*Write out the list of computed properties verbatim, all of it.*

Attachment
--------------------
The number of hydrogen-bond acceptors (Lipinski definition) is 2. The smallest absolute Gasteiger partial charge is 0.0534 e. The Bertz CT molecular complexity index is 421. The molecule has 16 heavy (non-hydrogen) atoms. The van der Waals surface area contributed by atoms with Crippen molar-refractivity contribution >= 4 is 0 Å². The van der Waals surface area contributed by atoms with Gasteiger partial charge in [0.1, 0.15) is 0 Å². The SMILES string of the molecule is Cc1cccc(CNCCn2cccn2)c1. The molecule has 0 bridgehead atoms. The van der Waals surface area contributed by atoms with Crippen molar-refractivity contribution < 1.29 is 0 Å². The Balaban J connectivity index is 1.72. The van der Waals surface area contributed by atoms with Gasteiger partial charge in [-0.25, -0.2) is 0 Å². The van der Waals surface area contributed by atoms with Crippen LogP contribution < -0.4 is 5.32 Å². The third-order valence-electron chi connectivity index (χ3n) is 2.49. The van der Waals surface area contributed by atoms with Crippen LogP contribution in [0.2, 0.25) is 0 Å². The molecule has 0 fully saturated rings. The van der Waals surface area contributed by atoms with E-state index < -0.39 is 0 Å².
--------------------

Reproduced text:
The number of hydrogen-bond acceptors (Lipinski definition) is 2. The smallest absolute Gasteiger partial charge is 0.0534 e. The Bertz CT molecular complexity index is 421. The molecule has 16 heavy (non-hydrogen) atoms. The van der Waals surface area contributed by atoms with Crippen molar-refractivity contribution >= 4 is 0 Å². The van der Waals surface area contributed by atoms with Gasteiger partial charge in [0.1, 0.15) is 0 Å². The SMILES string of the molecule is Cc1cccc(CNCCn2cccn2)c1. The molecule has 0 bridgehead atoms. The van der Waals surface area contributed by atoms with Crippen molar-refractivity contribution < 1.29 is 0 Å². The Balaban J connectivity index is 1.72. The van der Waals surface area contributed by atoms with Gasteiger partial charge in [-0.25, -0.2) is 0 Å². The van der Waals surface area contributed by atoms with Crippen LogP contribution < -0.4 is 5.32 Å². The third-order valence-electron chi connectivity index (χ3n) is 2.49. The van der Waals surface area contributed by atoms with Crippen LogP contribution in [0.2, 0.25) is 0 Å². The molecule has 0 fully saturated rings. The van der Waals surface area contributed by atoms with E-state index < -0.39 is 0 Å².